7. Food, Nutrition, and Health: Become more conscious of what you eat!

Food and nutrition have a profound impact on our health and well-being, yet many of us are not aware of what foods to eat, which diets are healthy, and where our food originates. The goal of this certificate program is to provide a holistic overview of current food and nutrition issues and their impact on physical, social, emotional, and spiritual health.

Throughout this certificate, you'll become more conscious of what we eat, why we eat it, how it is prepared, and what consequences our food choices have on our health as well as the health of our planet. You'll examine the impact of stress on the body and the health crisis posed by obesity in the U.S. You'll also learn how we can change our eating habits for more healthful outcomes, including swapping processed sugar for other sweeteners, adding probiotics to the diet, and harnessing the healing effect of herbs.

Ultimately, you'll gain insight into how food interacts with our bodies on multiple levels—physical, mental-emotional, and spiritual—as well as the impact it has globally. This certificate is designed for individuals who are working in the health care field and those who are interested in the topic.

8. Nutrition, Chronic Disease, and Health Promotion: Gain an understanding the role food and water play in health

(12 contact hours) Nutrition is a major determinant of health as well as a factor in many common chronic diseases. In this certificate program, you'll gain an understanding the role food and water play in health, and see how making appropriate changes in one's diet can have powerful effects on health throughout life.

You'll examine how the burden of chronic diseases is rapidly increasing worldwide as traditional, largely plant-based diets are being replaced by high-fat, energy-dense diets with a substantial content of animal-based foods.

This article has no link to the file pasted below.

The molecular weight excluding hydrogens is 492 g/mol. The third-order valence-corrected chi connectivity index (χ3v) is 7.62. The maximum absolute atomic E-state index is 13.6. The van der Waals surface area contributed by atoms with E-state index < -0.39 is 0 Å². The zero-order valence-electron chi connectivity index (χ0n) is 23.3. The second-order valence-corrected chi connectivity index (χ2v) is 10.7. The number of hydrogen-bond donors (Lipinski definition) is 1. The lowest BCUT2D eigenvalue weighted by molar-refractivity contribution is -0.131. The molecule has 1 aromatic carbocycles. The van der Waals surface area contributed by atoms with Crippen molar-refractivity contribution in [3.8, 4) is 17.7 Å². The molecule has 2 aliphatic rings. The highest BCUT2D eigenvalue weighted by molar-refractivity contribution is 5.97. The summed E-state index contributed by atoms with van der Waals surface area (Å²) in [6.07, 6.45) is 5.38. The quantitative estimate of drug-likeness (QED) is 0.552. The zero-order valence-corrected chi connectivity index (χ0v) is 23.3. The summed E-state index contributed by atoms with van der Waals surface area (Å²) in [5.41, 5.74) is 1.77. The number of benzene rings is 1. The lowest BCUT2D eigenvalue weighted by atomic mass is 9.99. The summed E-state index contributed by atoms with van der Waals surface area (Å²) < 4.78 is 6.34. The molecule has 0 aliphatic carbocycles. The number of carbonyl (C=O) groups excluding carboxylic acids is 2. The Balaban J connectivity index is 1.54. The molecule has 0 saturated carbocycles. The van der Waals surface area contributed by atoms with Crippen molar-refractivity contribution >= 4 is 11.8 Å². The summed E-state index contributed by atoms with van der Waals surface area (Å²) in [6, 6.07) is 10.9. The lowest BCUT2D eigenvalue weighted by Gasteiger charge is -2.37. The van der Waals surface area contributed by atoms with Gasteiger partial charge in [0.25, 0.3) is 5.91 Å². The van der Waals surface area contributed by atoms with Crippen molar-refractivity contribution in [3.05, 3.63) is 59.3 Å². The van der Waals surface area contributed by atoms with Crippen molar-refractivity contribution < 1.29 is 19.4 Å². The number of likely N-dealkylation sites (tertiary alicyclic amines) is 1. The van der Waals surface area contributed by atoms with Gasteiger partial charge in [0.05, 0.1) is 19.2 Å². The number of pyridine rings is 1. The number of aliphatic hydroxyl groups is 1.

You'll also explore the relationship between nutrition and disease. Consumers and health-care providers alike must understand this relationship so they can choose quality foods that support optimal health.

This certificate addresses these issues and more and provides a solid foundation of for both health care professionals and those wishing to enter the fields of nutrition, health promotion, and lifestyle and wellness coaching.

9. Gerontology: Enhance the Knowledge and Skills of Individuals Who Work with Older Adults

The Certificate in Gerontology represents a specialization in the field of gerontology. It is designed to enhance the knowledge and skills of individuals who work with older adults by providing an educational experience that is multidisciplinary in nature.

With the population aging at a rapid rate, the number of individuals over 65 will more than double by 2020. The demand for knowledgeable providers to meet the needs of this population is dramatically increasing, new jobs are being developed, and new services created. Health professionals who work with the older population will need continuing professional education to gain a broad understanding of the field of gerontology and to stay current with emerging trends.

Program Benefits:
The Certificate in Gerontology distinguishes you as a knowledgeable, skilled, and committed professional in the field of gerontology.

The program :

  • enhances professional marketability,
  • builds skills and competencies,
  • fulfills continuing education requirements for many professionals, and
  • develops an interdisciplinary perspective on aging.

Career Opportunities:
This certification program provides you with the knowledge and skills to effectively meet the needs of the aging population in a wide range of careers. There are opportunities in nursing, teaching, service, administration, and research that focus on the needs and interests of older adults. These opportunities also exist within government programs and agencies; public and private institutions that provide health, education, and social services; research centers; special interest groups; colleges and universities; and corporate human resources divisions.

Participants:
This certificate is relevant for registered nurses, nurse practitioners, licensed vocational nurses, practical nurses, nursing assistants, social workers, occupational therapists, recreation therapists, physical therapists, respiratory therapists, administrators, psychologists, personal care assistants, volunteers, physicians, chiropractors, clergy, physical fitness professionals, adult children of aging parents, or any other individual currently working with or planning to work with older adults.

10. Healthy Aging: Explore the characteristics of the healthy aging brain, and examine how cognitive function can be maintained into old age